In this blog post, we explore the process of configuring Renovate to automatically update DevContainer images. Development containers offer lightweight, portable development environments, defined through a devcontainer.json file. However, manually updating image references within this file can be tedious and error-prone.
We delve into how Renovate, an automated dependency update tool, can be tailored to handle DevContainer files efficiently. By leveraging Renovate’s custom managers and flexible template system, developers can seamlessly manage DevContainer image updates, enhancing workflow efficiency and reducing manual overhead.
Development Containers represent a paradigm shift in software development methodology, encapsulating comprehensive development environments within containerized configurations. This approach addresses the imperative need for consistency across diverse development environments by packaging essential tools, libraries, and configurations within self-contained units. Developers can utilize DevContainers to seamlessly share and replicate their development setups, fostering collaboration and enabling a hassle-free onboarding process for new team members. This enhances efficiency, reduces setup time, and mitigates compatibility issues, ultimately streamlining the development workflow.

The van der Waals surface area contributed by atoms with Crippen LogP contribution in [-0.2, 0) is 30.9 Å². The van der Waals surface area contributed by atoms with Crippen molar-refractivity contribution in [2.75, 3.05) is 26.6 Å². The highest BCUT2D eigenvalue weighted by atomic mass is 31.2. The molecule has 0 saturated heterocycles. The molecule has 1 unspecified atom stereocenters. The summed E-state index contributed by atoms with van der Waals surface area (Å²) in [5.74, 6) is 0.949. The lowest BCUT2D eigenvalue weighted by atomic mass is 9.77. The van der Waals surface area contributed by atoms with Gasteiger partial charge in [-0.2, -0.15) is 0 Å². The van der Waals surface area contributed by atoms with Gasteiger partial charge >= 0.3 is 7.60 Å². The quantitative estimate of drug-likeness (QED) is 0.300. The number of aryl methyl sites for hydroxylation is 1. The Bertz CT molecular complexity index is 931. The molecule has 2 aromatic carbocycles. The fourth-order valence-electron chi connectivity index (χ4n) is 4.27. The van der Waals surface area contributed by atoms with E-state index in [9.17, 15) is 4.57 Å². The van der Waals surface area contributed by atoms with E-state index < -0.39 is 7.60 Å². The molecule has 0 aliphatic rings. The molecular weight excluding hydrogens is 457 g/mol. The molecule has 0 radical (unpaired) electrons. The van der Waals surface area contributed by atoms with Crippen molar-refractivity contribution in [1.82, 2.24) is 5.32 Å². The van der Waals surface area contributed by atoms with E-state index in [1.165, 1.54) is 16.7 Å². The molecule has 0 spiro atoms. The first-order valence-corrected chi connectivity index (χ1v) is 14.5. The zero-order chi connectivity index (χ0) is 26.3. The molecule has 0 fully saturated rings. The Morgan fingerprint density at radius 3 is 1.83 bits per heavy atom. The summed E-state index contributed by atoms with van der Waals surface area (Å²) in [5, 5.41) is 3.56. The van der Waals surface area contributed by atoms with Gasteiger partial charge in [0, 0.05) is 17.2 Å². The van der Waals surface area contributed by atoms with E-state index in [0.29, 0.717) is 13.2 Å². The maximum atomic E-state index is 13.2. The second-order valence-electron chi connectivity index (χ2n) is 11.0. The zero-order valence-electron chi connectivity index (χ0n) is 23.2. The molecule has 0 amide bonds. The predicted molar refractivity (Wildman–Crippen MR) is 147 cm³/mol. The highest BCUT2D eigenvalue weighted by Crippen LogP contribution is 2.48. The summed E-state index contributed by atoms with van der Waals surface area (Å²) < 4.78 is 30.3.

The DevContainers CLI is a robust command-line interface integral to managing and manipulating development containers. However, nothing is bug-free, and this post details a troubleshooting experience with the DevContainers CLI to build development multi-architecture development container images with embedded features.
A site has one primary domain name and several secondary names. It also uses an object cache drop-in. Site administrators use only the primary domain for posting. All the administrative operations trigger cache updates only for the primary domain; the mirrors on the secondary domains show stale data. Site owners somehow needed to disable the object cache for all domains except the primary one.
This post shows a way to selectively disable the object cache drop-in.
Quite often, one of the most time-taking parts of the build process is the installation of dependencies. This process is traditionally slow because package managers choose stability over performance. And this perfectly makes sense: if something terrible happens, the system must remain in a usable state.
However, stability is not very important when building an image: if the build fails, the system discards the image, and you have to start over.
This post provides some tips on how to use eatmydata to speed up some operations by the example of Debian-based images.
I once needed that to debug the issue of why ESLint was so slow, and I thought I would share this piece of information. To get the list of the files ESLint processes, set the DEBUG environment variable to eslint:cli-engine.